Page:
The long-anticipated "eProxy" ruling from the Securities and Exchange Commission will go into effect on July 1, to the relief of companies and their investor-relations departments. The new rule may allow companies to almost entirely bypass the costly process of printing and shipping proxy statements by providing the information via the Web.
"It's definitely a step in the right direction," says John Stantial, director of financial reporting for United Technologies Corp. With the new rules, UTC is likely to save about $1 million in shipping, graphics, and printing costs, not to mention what Stantial describes as "hundreds of man hours."
Thomas Murphy, a partner with McDermott Will & Emery, says the benefits of the eProxy rules go beyond savings. They should also speed up voting and increase participation because most investors and shareholders are already comfortable using the Internet. According to the SEC, 10.7 million shareholders agreed to receive their proxy materials electronically last year and about 88 percent of shares voted were voted electronically or by phone during the 2006 proxy season.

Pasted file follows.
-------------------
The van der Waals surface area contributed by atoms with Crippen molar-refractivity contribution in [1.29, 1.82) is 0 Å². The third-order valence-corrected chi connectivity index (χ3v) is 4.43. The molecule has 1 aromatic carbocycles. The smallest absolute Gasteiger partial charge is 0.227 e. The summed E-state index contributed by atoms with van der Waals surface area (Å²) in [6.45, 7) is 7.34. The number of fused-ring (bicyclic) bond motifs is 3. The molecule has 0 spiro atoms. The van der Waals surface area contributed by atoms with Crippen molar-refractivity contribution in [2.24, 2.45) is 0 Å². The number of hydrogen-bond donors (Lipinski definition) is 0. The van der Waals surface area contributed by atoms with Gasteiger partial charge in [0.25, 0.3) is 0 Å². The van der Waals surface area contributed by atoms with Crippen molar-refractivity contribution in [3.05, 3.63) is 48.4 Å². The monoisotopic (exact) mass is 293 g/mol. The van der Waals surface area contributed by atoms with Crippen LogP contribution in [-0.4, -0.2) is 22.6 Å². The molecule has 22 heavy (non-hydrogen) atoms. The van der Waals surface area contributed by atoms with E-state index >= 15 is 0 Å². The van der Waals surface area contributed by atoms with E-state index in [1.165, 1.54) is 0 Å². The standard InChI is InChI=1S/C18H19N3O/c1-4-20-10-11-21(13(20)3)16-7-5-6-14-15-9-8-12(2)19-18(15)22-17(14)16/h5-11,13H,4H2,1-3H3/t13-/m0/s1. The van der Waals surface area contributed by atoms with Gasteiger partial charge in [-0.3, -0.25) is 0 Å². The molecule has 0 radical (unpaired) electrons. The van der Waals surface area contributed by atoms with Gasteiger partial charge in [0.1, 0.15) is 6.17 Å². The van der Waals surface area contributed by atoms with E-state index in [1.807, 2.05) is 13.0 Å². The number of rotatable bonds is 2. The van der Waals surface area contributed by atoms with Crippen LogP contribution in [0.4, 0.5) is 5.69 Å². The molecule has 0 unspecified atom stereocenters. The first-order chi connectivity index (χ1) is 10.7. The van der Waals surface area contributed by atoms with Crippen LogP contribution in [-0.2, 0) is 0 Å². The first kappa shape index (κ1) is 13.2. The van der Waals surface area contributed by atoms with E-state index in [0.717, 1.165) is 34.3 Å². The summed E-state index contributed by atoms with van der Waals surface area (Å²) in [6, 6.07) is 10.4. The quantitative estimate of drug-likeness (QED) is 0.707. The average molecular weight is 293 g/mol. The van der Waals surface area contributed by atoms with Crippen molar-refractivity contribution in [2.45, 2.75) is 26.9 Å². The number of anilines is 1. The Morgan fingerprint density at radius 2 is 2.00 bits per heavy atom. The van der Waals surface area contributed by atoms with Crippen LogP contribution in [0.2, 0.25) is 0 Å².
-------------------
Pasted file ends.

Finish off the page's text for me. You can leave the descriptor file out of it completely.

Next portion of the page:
There is one possible downside, says Jason Simon, an attorney at Greenberg Traurig: companies could see more shareholder fights because shareholders can now use eProxies to more cost-effectively pitch their own board candidates or bring other matters to a vote. Still, Stantial says, the eProxy ruling is worth that risk because it paves the way for companies to go completely electronic. "Eventually, sending anything by paper will be seen as unconventional," he says. For many, eventually can't come soon enough.